On July 1, 2000, a 21-year-old flight attendant named Lucie Blackman went on a dōhan (paid date), and no one heard from her again. Her father, Tim, recounts talking to Lucie a few days before the incident, saying she mentioned she was enjoying Japan. Well, Tokyo at that time was considered to be an alluring place for many. However, it turned out to be a nightmare for one. Japan was regarded as a happy place by many, but its dark underbelly soon revealed itself to the public. Lucie's disappearance and the subsequent police investigations exposed disturbing cases of sexual violence.
Initially, Lucie's case was linked to cult kidnappings and sex trafficking. The family members flew in from the UK and held press conferences to put pressure on the police to speed up the investigation. You see, Tim had a rough relationship with the Japanese police force. He felt they were slow, so he started doing whatever he could to find his daughter. That included putting posters on the poles - a move the police didn't welcome with open arms. When one of the officers asks Tim to remove the posters from the poles, he refuses to do so and even tells the officer that he can arrest him if he wants. Furthermore, when Tim suggests going through the CCTV footage, he is informed that security cameras are not ubiquitous due to privacy concerns.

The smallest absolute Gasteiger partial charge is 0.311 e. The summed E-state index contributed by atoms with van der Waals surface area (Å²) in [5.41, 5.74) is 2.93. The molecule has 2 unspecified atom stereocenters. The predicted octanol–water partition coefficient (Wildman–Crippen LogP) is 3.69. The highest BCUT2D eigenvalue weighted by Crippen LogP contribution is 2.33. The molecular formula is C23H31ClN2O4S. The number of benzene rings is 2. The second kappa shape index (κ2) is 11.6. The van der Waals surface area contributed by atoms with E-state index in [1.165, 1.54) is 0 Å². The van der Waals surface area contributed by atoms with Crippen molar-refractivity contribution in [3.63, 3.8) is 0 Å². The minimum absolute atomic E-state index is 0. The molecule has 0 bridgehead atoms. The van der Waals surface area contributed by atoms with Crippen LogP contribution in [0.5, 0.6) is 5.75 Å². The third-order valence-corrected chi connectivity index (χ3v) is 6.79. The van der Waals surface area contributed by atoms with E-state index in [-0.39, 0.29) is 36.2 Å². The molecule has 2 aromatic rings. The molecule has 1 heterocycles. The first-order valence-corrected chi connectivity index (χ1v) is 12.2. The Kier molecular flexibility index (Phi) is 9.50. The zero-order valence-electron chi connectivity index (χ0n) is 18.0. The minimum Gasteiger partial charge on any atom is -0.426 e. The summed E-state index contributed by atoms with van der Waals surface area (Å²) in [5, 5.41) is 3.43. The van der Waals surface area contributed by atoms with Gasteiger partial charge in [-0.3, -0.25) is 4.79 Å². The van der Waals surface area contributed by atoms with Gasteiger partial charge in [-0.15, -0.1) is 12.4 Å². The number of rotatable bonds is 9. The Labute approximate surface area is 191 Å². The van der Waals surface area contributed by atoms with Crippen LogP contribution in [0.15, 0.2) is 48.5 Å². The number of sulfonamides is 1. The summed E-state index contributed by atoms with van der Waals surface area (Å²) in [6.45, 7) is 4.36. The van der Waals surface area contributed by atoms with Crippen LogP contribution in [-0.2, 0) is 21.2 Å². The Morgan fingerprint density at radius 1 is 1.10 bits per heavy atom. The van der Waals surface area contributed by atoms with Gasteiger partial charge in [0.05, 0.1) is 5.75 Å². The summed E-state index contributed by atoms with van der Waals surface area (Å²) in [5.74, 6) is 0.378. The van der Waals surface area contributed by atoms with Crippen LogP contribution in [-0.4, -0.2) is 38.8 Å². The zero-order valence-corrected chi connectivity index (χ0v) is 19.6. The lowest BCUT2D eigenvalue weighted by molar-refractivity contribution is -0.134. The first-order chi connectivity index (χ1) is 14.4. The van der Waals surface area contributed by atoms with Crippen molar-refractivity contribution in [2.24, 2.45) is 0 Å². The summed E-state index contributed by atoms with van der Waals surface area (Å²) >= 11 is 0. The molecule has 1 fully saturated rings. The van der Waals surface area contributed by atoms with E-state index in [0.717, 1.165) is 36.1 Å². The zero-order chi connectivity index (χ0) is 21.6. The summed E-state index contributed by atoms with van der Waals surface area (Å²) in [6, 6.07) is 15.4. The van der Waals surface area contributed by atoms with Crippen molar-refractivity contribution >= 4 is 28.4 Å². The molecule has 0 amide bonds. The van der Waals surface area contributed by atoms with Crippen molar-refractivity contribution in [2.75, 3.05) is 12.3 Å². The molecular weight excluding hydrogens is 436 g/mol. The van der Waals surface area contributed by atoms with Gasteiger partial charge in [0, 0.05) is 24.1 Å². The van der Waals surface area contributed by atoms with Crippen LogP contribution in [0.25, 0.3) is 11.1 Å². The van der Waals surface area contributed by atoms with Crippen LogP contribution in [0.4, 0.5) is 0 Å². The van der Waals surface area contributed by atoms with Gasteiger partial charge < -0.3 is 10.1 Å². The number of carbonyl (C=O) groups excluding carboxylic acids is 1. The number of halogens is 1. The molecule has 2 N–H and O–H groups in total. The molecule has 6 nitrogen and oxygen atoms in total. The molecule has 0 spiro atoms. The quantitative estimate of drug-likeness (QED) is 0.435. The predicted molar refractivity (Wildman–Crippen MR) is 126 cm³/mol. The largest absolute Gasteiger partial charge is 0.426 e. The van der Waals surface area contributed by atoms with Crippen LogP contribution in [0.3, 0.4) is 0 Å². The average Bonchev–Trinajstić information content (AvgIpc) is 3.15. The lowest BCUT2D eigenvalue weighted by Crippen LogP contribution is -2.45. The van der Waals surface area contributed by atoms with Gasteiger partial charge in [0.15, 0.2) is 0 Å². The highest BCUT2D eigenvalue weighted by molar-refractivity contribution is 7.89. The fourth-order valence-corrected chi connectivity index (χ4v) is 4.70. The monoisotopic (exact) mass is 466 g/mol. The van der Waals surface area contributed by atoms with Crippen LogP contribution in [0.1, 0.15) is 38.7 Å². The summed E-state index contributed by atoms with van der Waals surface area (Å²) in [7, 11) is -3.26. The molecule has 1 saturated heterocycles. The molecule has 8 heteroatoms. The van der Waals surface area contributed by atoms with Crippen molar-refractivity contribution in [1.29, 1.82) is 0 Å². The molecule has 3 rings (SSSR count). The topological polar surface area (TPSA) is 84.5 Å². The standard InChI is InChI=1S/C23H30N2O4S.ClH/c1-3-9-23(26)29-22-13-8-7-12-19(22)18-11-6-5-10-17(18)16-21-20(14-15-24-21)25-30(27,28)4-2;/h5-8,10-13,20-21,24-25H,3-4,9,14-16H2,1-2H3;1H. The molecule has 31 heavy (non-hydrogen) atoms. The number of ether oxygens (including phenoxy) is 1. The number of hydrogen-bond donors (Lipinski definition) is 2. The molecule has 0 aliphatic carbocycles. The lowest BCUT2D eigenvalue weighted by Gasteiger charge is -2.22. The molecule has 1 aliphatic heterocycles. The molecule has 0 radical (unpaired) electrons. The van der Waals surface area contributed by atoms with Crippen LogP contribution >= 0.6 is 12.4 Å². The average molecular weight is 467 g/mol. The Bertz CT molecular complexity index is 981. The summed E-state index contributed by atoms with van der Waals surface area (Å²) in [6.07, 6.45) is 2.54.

Technology wasn't so advanced during the 2000s. This is why computer systems aren't able to accurately track someone's cell phone location. One could only depend on humans to do their work with skill and dedication, and when taken in this particular respect, Missing: The Lucie Blackman Case can be seen as a story of humans emerging triumphant over gadgets. The tracker fails to provide the exact address, but the officers manage to narrow down the killer's location. Near the end, a police officer relies on his intuitions, enters a seaside cave, and discovers the body of the victim.
The culprit is a man named Joji Obara. He used to take women on expensive dates before drugging and raping them. Obara was a wealthy man who owned a few properties. He also maintained journals in which he shamed women and called himself some sort of devil. Things only get worse when police find over 400 VHS tapes containing videos of sexual assault. The recordings are so grim that some of the police officers who were asked to investigate it suffered from mental breakdowns.
These details are more than enough to make Missing: The Lucie Blackman Case very horrifying, and director Hyoe Yamamoto does little to elevate the filmmaking. The documentary, like other Netflix documentaries, narrates events as if reading them from a Wikipedia entry. So much weight is put on the text that the other elements are thrown in the backseat. Netflix is opening up all these real-life wounds to fill up its library. Can the directors put equal importance on both the words and the filmmaking?
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